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SAT quashes Sebi ban on DLF


DLFIn a precedent-setting ruling, the Securities Appellate Tribunal quashed the three-year ban imposed by the Securities and Exchange Board of India on DLF and its top executives. It also came down heavily on the regulator for its harsh est ever action. While the realty giant has already gone through five months of debarment, the SAT order will help it tap markets for raising necessary funds for business, including through REITs and mortgage-backed securities.

In a span of less than six months, the realty major DLF and its promoters not only got their access back to the securities market but the body that barred them received a severe rap on its knuckles for handing over the harsh est ever regulatory punishment in the country. In a majority order of 2:1, the Securities Appellate Tribunal (SAT) on March 13 quashed the ban imposed on DLF, its promoters and key executives and also ruled that the Securities and Exchange Board of India (Sebi) had completely failed to approach the issue in the matter pragmatically. “Viewed from any angle, the impugned order is like a troubled sea whose waters only cast up mire and dust and, therefore, the same is liable to be quashed and set aside”, it said.

The two members pulled up Sebi for lapses in its investigation into the case while stating that it was the job of merchant bankers to ensure proper disclosures in IPO documents. The order also said DLF suffered huge losses to the tune of thousands of crores of rupees in its market value after Sebi’s ban.

The two members also pulled up Sebi for lapses in its investigation into the case while stating that it was the job of merchant bankers to ensure proper disclosures in IPO documents. The order also said DLF suffered huge losses to the tune of thousands of crores of rupees in its market value after Sebi’s ban.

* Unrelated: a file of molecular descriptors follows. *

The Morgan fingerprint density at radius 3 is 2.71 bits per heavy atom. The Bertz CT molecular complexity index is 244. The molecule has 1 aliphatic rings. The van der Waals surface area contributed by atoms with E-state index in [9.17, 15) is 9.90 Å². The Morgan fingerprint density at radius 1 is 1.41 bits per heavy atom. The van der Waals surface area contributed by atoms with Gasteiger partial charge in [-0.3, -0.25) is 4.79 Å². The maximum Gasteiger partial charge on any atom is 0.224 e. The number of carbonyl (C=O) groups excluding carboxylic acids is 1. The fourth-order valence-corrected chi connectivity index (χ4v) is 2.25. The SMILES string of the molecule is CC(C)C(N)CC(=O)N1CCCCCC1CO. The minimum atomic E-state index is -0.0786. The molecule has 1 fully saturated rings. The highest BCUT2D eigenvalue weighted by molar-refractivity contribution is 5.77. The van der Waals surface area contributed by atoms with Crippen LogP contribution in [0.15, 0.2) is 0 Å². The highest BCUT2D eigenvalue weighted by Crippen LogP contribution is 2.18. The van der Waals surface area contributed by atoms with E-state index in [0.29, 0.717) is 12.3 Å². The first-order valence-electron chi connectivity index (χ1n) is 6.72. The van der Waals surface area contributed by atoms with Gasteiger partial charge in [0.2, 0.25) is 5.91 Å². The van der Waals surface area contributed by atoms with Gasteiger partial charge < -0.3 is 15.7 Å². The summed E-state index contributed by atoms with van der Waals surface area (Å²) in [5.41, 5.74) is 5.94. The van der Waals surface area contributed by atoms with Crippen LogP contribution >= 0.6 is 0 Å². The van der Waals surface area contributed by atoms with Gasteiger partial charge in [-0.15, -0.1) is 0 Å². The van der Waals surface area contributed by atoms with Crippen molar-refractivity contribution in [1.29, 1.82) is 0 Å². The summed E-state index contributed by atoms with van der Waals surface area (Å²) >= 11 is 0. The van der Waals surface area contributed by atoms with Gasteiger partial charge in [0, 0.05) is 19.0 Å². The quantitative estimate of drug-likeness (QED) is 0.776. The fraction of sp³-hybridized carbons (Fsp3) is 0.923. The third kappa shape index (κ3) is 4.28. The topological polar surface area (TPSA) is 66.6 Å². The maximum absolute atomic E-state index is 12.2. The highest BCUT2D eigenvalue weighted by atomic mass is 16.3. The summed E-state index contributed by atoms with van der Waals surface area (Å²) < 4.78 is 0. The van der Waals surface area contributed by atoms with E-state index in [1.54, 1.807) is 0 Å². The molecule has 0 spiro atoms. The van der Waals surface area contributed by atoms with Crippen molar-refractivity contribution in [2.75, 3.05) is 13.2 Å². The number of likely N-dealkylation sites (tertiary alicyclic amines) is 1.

DL--621x414The order also questioned a “somersault” done by Sebi after seven years of the IPO and said that the entire case is based on a complaint filed by a person with 11 Vested interest”.

One dissenting member on the tribunal wanted the ban to be reduced to six months.

Immediately after the SAT judgment, DLF issued a statement to the media welcoming the order. Though the company’s legal brains are immersed in studying its wider implications and it is still to come out with any detailed comments on the order, DLF did reiterate its “faith in the country’s judicial system.”


The Sebi on October 1 0 last year had barred DLF as well as its six top executives, including Chairman and main promoter KP Singh, from the securities market for three years for “active an deliberate suppression 11 of material information at the time of its IPO.

Besides KP Singh, those barred from the markets included his son Rajiv Singh (Vice- Chairman), daughter Pia Singh (Whole Time Director), Managing Director TC Goyal, former CFO Ramesh Sanka and Kameshwar Swarup, who was ED-Legal at the time of the company’s public offer in 2007. While Singh, his two children and Goyal were still on the board of DLF, Sanka had already left the company.